Glide avalanches: The glide crack just looker’s left of the Seattle ridge up-track was blown over and mostly filled in yesterday. It is still discernable and appears to be slowly opening. Avoid hanging out under this crack and any others you may see, as they are very destructive and unpredictable. #lowprobabilityhighconsequence
Northwest winds dropped off precipitously by the daylight hours yesterday morning. Temperatures were also in a free-fall and bottomed out in the single digits at 1,000′ last night under clear skies. No new snow to report yesterday.
The big story for this first day of March is the cold temps. Though sunny skies will persist today, don’t expect spring-like temperatures quite yet. At 1,000′ we’ll likely see temperatures in the mid-teens and cooling off to single digits today at ridge top locations. Winds will mainly be from the North in the 5 €“ 15mph range under sunny blue skies.
This general pattern of cold arctic air and outflow winds impacting southcentral Alaska looks like it is here to stay thru the weekend. For the moment, the eastern Turnagain arm zone is being spared from the worst of the winds which appear to be impacting both Hatcher Pass and Thompson Pass to a greater degree.
PSA: For the internet weather geeks… National Weather Service (Alaska) web addresses are changing today, March 1. CLICK HERE for the latest info and to update bookmarks.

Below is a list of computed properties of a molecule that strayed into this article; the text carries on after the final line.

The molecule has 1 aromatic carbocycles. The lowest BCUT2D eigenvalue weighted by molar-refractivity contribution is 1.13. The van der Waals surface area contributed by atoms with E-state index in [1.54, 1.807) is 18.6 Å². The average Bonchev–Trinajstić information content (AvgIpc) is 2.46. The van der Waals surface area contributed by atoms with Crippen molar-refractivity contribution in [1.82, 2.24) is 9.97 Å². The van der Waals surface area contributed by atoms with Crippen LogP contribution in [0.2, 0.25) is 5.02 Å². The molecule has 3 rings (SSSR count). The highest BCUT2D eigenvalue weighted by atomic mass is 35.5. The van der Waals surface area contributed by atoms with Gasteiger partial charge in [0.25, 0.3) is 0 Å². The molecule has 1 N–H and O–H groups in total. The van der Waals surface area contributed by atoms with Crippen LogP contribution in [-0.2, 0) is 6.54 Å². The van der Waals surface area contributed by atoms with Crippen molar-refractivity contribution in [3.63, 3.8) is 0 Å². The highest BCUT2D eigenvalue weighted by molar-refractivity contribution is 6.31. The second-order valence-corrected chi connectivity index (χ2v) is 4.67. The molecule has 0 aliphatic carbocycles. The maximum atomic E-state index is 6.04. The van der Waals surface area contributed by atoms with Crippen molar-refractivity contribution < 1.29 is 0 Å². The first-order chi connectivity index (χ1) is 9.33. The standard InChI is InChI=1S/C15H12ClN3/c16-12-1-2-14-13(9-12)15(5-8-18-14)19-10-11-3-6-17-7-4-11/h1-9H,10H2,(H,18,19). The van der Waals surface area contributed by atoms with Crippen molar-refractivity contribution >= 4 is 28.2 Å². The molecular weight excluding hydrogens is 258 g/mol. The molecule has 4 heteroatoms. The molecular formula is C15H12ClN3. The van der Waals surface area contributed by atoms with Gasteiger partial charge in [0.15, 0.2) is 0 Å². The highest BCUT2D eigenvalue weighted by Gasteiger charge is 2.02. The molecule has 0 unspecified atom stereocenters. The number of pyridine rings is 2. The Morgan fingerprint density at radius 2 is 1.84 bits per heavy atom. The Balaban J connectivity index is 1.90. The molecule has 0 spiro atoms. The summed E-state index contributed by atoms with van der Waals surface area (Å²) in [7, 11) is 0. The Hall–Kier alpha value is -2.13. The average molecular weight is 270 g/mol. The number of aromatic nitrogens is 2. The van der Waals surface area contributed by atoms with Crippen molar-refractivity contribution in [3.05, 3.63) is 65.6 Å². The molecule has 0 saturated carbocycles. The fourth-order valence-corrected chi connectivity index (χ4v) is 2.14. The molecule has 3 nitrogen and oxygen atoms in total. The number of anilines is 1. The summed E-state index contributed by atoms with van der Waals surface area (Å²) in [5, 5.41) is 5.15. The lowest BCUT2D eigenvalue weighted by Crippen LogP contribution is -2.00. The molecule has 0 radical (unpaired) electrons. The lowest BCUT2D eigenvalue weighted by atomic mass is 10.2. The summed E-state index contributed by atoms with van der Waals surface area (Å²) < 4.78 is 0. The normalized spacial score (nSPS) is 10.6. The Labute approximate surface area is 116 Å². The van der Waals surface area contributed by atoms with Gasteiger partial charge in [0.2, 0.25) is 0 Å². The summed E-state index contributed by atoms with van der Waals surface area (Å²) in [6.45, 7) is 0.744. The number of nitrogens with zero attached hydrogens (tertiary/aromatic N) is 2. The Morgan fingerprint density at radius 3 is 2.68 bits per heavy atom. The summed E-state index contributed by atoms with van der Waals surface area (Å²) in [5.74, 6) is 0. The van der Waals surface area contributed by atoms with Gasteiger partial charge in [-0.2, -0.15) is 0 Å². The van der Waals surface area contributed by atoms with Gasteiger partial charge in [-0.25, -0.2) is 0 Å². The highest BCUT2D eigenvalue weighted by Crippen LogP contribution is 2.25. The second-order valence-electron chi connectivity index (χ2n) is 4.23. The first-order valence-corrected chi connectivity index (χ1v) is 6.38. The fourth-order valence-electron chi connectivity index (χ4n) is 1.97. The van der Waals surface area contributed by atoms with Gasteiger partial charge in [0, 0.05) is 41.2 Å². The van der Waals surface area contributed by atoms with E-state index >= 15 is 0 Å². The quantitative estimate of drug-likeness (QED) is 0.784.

|Temp Avg (F)||Snow (in)||Water (in)||Snow Depth (in)|
|Center Ridge (1880′)||7||0||0||65|
|Summit Lake (1400′)||9||0||0||29|
|Alyeska Mid (1700′)||11||0||0||60|
|Temp Avg (F)||Wind Dir||Wind Avg (mph)||Wind Gust (mph)|
|Seattle Ridge (2400′)||7||N||5||19|
|01/25/20||Turnagain||Observation: Magnum||Ryan Van Luit Forecaster|
|01/25/20||Turnagain||Observation: Tincan||Eric Roberts/ Kakiko|
|01/23/20||Turnagain||Observation: TIncan||Eric Roberts|
|01/23/20||Turnagain||Observation: Goldpan||Allen Dahl|
|01/22/20||Turnagain||Observation: Sunburst||Adrian Beebee|
|01/22/20||Turnagain||Observation: Sunburst||Ryan Van Luit Forecaster|
|01/22/20||Turnagain||Observation: Seattle Ridge||W Wagner Forecaster|
|01/22/20||Turnagain||Observation: Tincan||Allen Dahl|
|01/21/20||Turnagain||Observation: Tincan||Eric Roberts|
|01/20/20||Turnagain||Observation: Eddies||H. Thamm B. Edwards|
Status of riding areas across the Chugach NF is managed by the Glacier and Seward Ranger Districts, not avalanche center staff. Riding area information is posted as a public service to our users and updated based on snow depth and snow density to prevent resource damage at trailhead locations. Riding area questions contact: email@example.com
|Area||Status||Weather & Riding Conditions|
This is a general backcountry avalanche advisory issued for Turnagain Arm with Turnagain Pass as the core advisory area. This advisory does not apply to highways, railroads or operating ski areas.